How might social policies change as more Americans identify themselves as “multiracial”?

Posted in Articles, Economics, Identity Development/Psychology, Media Archive, Politics/Public Policy, Social Science, United States on 2012-12-10 02:25Z by Steven

How might social policies change as more Americans identify themselves as “multiracial”?

The Kenan Institute for Ethics at Duke University
Good Question: An Exploration in Ethics series

William Darity, Jr., Arts & Sciences Professor of Public Policy, African and African American Studies, and Economics
Duke University

QUESTION: How might social policies change as more Americans identify themselves as “multiracial”?

ANSWER: Are more Americans, in fact, identifying themselves as “multiracial”? Census 2000 provided respondents with the first opportunity to select more than one racial category. At the time, 2.4 percent of all respondents—or about 6.8 million people—actually selected two categories or more for their racial self-classification. While preliminary reports from Census 2010 indicate that the number of persons checking “two or more” racial categories has risen 35% since Census 2000, the overall proportion remains at less than 3% of all Census respondents.

The best evidence suggests there has yet to be a sea change in the proportion of Americans selecting a multiracial identity. Furthermore, practices of racial self-classification are much less likely to have any significant implications for the direction of social policies than practices of social classification—how people are perceived and categorized racially and ethnically by others. A person’s life chances are far more greatly influenced by how others see and situate them than by the individual’s personal selection of a racial classification. Indeed, an individual’s physical attributes and their interpretation by others often are the critical factors dictating how he or she is treated by others….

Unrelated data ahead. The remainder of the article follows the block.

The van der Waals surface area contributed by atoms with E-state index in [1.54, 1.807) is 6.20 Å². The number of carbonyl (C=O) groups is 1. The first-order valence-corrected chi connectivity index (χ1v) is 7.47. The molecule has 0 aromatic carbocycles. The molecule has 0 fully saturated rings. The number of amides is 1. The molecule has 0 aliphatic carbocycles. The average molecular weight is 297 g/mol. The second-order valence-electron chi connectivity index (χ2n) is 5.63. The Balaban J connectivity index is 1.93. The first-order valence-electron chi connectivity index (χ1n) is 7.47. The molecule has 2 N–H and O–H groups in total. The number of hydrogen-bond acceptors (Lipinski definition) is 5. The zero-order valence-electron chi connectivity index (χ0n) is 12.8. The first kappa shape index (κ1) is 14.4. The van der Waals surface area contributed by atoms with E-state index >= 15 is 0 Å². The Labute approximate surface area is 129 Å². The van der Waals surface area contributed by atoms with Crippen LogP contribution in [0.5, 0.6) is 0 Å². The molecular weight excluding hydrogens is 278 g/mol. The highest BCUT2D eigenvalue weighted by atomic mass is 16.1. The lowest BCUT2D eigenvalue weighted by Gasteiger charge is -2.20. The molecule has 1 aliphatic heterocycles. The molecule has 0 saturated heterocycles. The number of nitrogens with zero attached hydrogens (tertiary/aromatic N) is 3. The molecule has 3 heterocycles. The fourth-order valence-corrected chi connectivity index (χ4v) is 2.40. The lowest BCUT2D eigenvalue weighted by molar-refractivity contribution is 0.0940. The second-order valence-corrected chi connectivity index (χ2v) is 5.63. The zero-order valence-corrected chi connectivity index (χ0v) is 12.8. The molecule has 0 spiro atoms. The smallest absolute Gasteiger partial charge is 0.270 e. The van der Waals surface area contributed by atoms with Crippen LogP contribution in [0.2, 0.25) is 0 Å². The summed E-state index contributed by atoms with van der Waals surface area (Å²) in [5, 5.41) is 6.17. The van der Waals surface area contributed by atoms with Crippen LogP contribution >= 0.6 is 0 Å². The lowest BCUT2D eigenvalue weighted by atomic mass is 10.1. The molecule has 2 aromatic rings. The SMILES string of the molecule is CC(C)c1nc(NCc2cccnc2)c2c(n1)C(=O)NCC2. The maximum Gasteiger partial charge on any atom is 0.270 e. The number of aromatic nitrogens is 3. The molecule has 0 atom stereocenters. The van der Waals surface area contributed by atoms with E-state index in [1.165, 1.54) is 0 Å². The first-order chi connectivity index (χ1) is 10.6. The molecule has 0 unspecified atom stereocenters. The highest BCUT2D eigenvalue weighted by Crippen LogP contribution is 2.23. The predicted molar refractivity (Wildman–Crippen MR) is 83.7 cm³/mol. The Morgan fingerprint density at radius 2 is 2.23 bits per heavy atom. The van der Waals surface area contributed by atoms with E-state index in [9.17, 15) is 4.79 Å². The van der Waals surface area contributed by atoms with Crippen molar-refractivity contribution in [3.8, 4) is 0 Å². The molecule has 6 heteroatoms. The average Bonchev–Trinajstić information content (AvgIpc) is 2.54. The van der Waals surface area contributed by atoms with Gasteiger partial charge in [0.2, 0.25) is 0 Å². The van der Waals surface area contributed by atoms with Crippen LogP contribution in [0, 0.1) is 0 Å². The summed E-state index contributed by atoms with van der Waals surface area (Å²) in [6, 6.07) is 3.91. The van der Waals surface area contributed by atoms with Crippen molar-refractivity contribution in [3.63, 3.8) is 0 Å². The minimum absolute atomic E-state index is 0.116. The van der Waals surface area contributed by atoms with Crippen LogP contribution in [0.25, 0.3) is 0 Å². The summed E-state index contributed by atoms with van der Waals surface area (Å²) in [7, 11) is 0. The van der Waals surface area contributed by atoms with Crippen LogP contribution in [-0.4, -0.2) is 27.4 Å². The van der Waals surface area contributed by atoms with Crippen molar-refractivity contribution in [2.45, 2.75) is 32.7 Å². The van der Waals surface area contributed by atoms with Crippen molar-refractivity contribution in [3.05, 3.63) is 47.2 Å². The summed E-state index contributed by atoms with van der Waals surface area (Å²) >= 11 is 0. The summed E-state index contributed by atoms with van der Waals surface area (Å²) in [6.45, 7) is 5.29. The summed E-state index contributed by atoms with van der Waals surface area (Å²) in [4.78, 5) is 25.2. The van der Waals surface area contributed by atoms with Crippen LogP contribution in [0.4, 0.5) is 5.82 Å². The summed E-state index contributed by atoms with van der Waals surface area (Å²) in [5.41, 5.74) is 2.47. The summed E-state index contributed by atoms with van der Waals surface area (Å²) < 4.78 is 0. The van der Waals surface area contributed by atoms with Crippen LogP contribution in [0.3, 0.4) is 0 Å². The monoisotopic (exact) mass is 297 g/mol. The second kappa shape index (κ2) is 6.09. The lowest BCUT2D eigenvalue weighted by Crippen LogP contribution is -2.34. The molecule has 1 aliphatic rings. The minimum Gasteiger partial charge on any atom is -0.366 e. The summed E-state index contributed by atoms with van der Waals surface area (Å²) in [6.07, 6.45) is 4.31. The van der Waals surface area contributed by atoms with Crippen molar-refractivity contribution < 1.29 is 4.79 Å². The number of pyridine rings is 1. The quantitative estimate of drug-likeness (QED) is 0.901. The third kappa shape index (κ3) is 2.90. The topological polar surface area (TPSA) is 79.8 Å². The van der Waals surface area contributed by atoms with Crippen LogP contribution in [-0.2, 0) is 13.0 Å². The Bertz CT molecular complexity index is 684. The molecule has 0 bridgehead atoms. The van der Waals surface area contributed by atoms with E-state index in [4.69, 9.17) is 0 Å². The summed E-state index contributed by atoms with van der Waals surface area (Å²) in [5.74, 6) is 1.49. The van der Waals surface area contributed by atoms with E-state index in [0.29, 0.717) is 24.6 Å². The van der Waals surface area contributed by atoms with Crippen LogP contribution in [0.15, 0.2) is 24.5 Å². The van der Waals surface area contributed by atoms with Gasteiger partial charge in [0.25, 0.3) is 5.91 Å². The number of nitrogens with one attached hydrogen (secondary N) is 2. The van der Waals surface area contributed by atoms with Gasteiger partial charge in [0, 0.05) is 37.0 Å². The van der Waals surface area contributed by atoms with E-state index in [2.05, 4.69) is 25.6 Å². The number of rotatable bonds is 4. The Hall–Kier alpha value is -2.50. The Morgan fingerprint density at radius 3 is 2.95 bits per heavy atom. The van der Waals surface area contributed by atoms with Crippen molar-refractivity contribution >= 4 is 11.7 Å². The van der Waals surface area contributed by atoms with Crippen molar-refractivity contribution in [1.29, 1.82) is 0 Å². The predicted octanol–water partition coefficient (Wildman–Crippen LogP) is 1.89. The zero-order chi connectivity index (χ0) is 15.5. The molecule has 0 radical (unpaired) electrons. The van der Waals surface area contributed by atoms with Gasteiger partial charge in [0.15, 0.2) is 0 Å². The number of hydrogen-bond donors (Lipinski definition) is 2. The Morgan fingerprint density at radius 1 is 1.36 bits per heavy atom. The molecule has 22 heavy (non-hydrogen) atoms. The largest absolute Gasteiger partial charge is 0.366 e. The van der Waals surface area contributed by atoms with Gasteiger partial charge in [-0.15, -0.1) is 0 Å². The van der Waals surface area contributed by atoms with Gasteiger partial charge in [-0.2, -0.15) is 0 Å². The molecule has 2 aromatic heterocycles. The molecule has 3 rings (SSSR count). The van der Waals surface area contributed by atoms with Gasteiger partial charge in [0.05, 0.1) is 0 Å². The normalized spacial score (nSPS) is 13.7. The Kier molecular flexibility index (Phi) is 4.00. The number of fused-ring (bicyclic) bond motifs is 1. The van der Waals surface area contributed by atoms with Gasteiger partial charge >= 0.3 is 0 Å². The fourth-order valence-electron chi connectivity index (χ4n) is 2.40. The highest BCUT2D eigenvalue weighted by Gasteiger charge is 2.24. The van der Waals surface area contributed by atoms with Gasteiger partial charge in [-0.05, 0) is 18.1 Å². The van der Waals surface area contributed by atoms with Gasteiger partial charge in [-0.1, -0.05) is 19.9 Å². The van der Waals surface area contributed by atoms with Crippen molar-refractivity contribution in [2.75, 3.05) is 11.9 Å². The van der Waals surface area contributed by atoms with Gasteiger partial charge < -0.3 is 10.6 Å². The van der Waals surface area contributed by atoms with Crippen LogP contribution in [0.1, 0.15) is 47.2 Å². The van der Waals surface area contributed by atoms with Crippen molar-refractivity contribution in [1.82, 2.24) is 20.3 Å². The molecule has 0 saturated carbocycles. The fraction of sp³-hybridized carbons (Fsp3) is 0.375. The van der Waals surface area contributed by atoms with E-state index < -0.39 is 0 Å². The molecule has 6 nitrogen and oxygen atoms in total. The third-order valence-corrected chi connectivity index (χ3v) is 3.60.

…With regard to the connection between racial classification and social policies, there has been substantial political pressure to move away from race-targeted policies that were designed to address economic disparities in the U.S. But that pressure is not attributable to the rise in persons choosing a multiracial identity. It is due, instead, to what I believe are strong anti-black sentiments. Black Americans continuously are portrayed as undeserving of social policy initiatives uniquely designed to address their condition, particularly via popular narratives that frame blacks’ subordinate economic condition as due to their own personal irresponsibility and bad behavior…

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